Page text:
Managing Millennials: Don’t ask us what we want because we actually don’t know

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Photo by Kinga Cichewicz on Unsplash

Over this past weekend I spent some time reflecting on some of the millennial focus projects I have had the privilege to work on in my organization. During this reflectional period I thought about the impact I made with my suggestions and how much my opinion, as a millennial was depended on for strategic direction and influence on our certain workplace environments.

As much as I am proud of the effort and successful impact we made as a working group, although a little part of me can’t help but cringe when I think about how a dysfunctional, barely able to adult group was tasked with so much responsibility and freedom to experiment.

Two of the things we did really well (unintentionally); which I think contributed to our success were:

  • Having numerous, diverse initiatives (because in hindsight now that I think about it, no two 25 year olds are the same)
  • Seeking more guidance and partnerships with experienced senior sponsors (because although we belong to an incredibly special and unique generation, our behaviour and motivational drivers are not revolutionary, someone, somewhere has wanted the same thing before, whatever it is and to a varying degree)

Some of the questions I am asked now more than ever are ” How do you want me to manage you?”, “What makes millennials happy”, “What workplace dynamics will make you thrive” and each and every time, true to Simon Sinek’s video titled “The Millennial Question” I had a smart succinct answer that I was sure was correct, universal and would guarantee my loyalty. I believed I was giving away a formula that when used, would curb global millennial attrition in the workplace. Until it dawned on me one day. I had the environment I wanted, the resources and the leadership backing to implement the formula I had suggested but it was just not working. With my working group, I had sat down and created this magical Utopia that we thought incorporated elements that would make work life incredible but even so, there was something we had missed, a huge oversight.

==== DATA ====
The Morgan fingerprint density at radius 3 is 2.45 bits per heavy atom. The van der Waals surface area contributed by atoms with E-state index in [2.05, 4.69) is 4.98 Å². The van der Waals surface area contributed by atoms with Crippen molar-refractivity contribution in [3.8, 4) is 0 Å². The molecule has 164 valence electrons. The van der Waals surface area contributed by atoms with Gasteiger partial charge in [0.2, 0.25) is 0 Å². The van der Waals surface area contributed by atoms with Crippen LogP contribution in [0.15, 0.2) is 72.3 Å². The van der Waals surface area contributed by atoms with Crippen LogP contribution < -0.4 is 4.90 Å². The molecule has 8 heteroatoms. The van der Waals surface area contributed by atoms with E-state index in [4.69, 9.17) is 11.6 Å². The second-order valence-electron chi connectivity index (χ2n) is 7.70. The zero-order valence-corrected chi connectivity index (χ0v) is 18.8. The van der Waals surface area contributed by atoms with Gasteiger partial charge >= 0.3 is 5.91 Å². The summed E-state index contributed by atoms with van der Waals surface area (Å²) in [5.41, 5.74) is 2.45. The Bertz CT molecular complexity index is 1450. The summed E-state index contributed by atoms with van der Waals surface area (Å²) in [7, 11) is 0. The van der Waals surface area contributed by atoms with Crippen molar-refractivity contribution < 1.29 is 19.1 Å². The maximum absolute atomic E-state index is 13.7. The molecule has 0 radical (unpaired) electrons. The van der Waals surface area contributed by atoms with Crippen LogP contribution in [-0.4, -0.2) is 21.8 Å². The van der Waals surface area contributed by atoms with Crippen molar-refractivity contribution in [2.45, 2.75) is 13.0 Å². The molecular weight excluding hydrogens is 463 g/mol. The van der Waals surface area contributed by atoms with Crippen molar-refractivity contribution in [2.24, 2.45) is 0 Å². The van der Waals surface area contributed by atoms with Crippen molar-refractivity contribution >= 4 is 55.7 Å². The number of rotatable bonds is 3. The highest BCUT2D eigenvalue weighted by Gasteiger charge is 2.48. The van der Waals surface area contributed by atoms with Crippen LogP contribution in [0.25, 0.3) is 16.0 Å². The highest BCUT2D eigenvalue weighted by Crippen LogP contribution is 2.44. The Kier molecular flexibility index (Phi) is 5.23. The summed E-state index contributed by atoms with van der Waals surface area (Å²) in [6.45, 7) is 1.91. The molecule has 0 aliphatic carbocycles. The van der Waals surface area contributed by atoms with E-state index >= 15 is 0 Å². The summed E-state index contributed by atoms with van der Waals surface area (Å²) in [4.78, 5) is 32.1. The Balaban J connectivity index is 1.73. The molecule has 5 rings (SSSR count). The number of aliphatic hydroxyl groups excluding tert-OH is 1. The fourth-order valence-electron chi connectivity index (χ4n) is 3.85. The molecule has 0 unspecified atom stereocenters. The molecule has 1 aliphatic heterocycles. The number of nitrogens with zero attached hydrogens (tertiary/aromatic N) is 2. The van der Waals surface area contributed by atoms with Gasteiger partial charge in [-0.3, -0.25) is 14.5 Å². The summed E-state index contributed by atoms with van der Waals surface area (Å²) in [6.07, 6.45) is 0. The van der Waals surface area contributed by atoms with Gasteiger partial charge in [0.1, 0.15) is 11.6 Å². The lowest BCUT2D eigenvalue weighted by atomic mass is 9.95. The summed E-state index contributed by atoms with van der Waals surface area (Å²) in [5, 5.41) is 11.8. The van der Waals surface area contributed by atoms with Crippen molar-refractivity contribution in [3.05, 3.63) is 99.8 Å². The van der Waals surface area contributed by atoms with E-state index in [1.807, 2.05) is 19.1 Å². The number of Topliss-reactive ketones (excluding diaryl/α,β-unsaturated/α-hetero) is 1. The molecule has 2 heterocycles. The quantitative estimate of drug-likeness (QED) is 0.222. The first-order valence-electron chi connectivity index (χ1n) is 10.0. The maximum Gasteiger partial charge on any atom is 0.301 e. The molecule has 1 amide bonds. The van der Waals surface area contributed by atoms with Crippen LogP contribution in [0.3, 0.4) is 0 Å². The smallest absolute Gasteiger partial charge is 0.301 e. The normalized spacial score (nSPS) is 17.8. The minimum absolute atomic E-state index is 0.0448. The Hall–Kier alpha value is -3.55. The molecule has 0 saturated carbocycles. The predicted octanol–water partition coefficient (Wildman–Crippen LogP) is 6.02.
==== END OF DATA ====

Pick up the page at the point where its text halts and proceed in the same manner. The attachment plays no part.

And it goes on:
The big thing we miss with the millennial generation, on both sides, as the manager and the millennial, is that we try to get a “1 size fits all” strategy that we try to paste to INDIVIDUALS. What my experience on these projects taught me was that strategies are great as long as they don’t involve implementing them directly on people. Although millennials are all born into the same generation, we aren’t all motivated by a bean bag and flexi-hour workplace some millennials thrive in traditional bureaucratic settings and others couldn’t care less for the mastery of unwritten office rules. At the end of the day, millennials, like the rest of the human race, are fickle and forever evolving. Today we might want complete autonomy and the next day we could be accusing you for being a distant leader who isn’t interested in growing their people.

Millennials are really great at having opinions which can sometimes be uninformed and rash when given the opportunity to have a voice.So next time (as a manager/ leader/ human capital business partner) you have an engagement with your millennial employee, instead of asking us what we want, try asking what we don’t want from an organization/ management perspective. As human beings, the things we dislike tend to stick because the decisions we make to rule them out usually stem from concrete and tangible past experiences unlike a future state, wish list  made from fantasies we have no experience in.

I hope this post helped to shed some light into the thought process of a millennial. But, then again, this opinion piece might just be coming from an “entitled, know-it-all millennial” perspective that could change in the next two blog posts haha! Who knows?

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